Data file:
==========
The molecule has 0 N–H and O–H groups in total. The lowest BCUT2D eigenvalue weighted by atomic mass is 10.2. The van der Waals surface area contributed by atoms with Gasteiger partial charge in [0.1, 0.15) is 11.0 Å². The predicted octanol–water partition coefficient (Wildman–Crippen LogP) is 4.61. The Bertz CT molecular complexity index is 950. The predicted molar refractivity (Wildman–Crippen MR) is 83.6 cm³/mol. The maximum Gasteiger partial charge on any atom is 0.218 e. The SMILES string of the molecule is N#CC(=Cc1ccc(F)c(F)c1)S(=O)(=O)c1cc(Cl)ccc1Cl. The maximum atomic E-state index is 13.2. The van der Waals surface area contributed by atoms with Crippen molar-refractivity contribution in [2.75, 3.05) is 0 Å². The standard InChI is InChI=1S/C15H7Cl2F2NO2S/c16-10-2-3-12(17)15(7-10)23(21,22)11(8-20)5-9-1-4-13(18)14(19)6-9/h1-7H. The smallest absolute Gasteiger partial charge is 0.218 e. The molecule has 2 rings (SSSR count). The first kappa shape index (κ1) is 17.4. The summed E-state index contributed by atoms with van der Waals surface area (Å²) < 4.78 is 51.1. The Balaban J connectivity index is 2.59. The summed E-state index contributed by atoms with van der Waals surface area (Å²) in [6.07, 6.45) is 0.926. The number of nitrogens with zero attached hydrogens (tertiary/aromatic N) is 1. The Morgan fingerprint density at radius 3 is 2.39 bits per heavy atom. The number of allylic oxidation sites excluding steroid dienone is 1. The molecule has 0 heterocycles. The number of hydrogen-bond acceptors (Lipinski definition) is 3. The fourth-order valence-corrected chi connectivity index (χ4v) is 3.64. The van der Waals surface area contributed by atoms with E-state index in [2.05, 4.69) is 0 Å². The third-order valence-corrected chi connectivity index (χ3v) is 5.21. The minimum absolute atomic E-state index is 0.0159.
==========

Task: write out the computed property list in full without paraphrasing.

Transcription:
The molecule has 0 N–H and O–H groups in total. The lowest BCUT2D eigenvalue weighted by atomic mass is 10.2. The van der Waals surface area contributed by atoms with Gasteiger partial charge in [0.1, 0.15) is 11.0 Å². The predicted octanol–water partition coefficient (Wildman–Crippen LogP) is 4.61. The Bertz CT molecular complexity index is 950. The predicted molar refractivity (Wildman–Crippen MR) is 83.6 cm³/mol. The maximum Gasteiger partial charge on any atom is 0.218 e. The SMILES string of the molecule is N#CC(=Cc1ccc(F)c(F)c1)S(=O)(=O)c1cc(Cl)ccc1Cl. The maximum atomic E-state index is 13.2. The van der Waals surface area contributed by atoms with Crippen molar-refractivity contribution in [2.75, 3.05) is 0 Å². The standard InChI is InChI=1S/C15H7Cl2F2NO2S/c16-10-2-3-12(17)15(7-10)23(21,22)11(8-20)5-9-1-4-13(18)14(19)6-9/h1-7H. The smallest absolute Gasteiger partial charge is 0.218 e. The molecule has 2 rings (SSSR count). The first kappa shape index (κ1) is 17.4. The summed E-state index contributed by atoms with van der Waals surface area (Å²) < 4.78 is 51.1. The Balaban J connectivity index is 2.59. The summed E-state index contributed by atoms with van der Waals surface area (Å²) in [6.07, 6.45) is 0.926. The number of nitrogens with zero attached hydrogens (tertiary/aromatic N) is 1. The Morgan fingerprint density at radius 3 is 2.39 bits per heavy atom. The number of allylic oxidation sites excluding steroid dienone is 1. The molecule has 0 heterocycles. The number of hydrogen-bond acceptors (Lipinski definition) is 3. The fourth-order valence-corrected chi connectivity index (χ4v) is 3.64. The van der Waals surface area contributed by atoms with E-state index in [2.05, 4.69) is 0 Å². The third-order valence-corrected chi connectivity index (χ3v) is 5.21. The minimum absolute atomic E-state index is 0.0159.